updraft

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updraft

A localized upward current of air.
References in periodicals archive ?
It's when an RFD tries to swing around the base of the storm, narrowing the area of wind flowing into the updraught and increasing its spin (in the same way figure skaters turn faster when their arms are pulled in) that you might want to get into your getaway car.
To create a supercell, take a storm where wind speed increases with height, while wind direction veers; a situation in which updraughts and downdraughts within the thunderstorm can support each other's existence rather than cancel each other out.
By visual inspection of these variables, evidence of updraughts could be seen in both wind speed and mixing ratio at several locations marked by the grey areas in the figure.
Wind speed anomalies in downdraughts were larger than in updraughts. The amplitude given in Table 4 is a measure of the wind speed anomalies that the rolls give rise to rather than the speed of the roll circulation, which more readily could be given by the latitudinal wind variations.
Clear and correlated patterns of horizontal and vertical wind speed are evident, with lower horizontal wind speed in the updraughts and higher in the downdraughts.
Peak updrafts on YSU PBL are about 4 m/s much weaker than on Shin-Hong (7.5 m/s) and WRF-LES (9 m/s), and the horizontal distance between updraughts is much smaller.
Observations show when water vapour is taken up by the atmosphere through evaporation, the updraughts can either rise to 15 km to form clouds that produce heavy rains or rise just a few kilometres before returning to the surface without forming rain clouds.
The crashes are usually because the land rises imperceptibly into a largely featureless expanse, an area prone to sudden cloud, mist, updraughts and crosswinds.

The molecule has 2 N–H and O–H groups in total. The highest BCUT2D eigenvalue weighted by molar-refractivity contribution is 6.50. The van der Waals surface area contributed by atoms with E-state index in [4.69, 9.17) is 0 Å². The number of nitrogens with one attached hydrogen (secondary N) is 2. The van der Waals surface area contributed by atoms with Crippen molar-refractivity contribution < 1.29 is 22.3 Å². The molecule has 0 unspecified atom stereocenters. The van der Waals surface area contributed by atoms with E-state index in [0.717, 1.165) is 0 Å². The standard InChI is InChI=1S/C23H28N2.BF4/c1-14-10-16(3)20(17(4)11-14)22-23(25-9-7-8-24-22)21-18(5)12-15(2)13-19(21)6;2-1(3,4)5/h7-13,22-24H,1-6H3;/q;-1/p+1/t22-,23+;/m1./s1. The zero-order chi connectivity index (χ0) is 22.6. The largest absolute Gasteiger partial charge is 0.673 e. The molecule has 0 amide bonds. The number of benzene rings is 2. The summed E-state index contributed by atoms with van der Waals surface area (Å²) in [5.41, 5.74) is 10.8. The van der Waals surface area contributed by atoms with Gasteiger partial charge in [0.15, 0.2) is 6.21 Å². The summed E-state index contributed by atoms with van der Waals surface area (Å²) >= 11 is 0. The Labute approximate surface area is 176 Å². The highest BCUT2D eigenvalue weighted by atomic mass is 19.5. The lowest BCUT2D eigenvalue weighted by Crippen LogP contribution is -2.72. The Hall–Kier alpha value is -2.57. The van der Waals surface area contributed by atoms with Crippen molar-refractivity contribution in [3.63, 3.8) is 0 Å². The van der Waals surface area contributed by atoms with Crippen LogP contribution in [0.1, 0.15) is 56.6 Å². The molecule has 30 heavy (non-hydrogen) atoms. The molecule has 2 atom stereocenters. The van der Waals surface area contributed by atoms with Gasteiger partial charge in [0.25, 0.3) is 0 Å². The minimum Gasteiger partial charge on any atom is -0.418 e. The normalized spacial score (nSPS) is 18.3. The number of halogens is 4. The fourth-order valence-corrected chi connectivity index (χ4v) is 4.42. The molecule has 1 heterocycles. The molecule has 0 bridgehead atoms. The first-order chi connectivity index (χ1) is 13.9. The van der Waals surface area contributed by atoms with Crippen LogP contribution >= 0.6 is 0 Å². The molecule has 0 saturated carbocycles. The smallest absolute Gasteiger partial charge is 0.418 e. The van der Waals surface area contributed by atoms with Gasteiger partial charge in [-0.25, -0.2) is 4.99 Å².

Updraughts of air lead to rapid movement with ice and water particles rubbing against each leading to a massive build-up of static.
Also on This Day: 1478: Birth of humanist andstatesman Sir Thomas More; 1863: the HMS Orpheus was wrecked on the New Zealand coast with 185 people dying; 1964: the Beatles arrived in America for the first time; 1976: Joan Bazely became the first woman football referee of a male match at Croydon, Surrey; 1989: sardines rained over the Australian town of Ipswich as a violent storm caused updraughts to take the fish from shallow waters into the atmosphere.
How storms develop such immense amounts of electric charge is still not fully understood, but the most likely way is by raindrops carried skywards in updraughts in the clouds.
novelist Charles Dickens; 1886: The richest gold reef in the world was discovered by George Walker, an Englishman, in Transvaal, South Africa; 1989: Sardines rained over the Australian town of Ipswich as violent storms caused updraughts to take the fish from shallow waters into the atmosphere; 1990: An amendment to Article Six of the Soviet Union's constitution, claiming 'full authority to government', announced the first step towards democracy.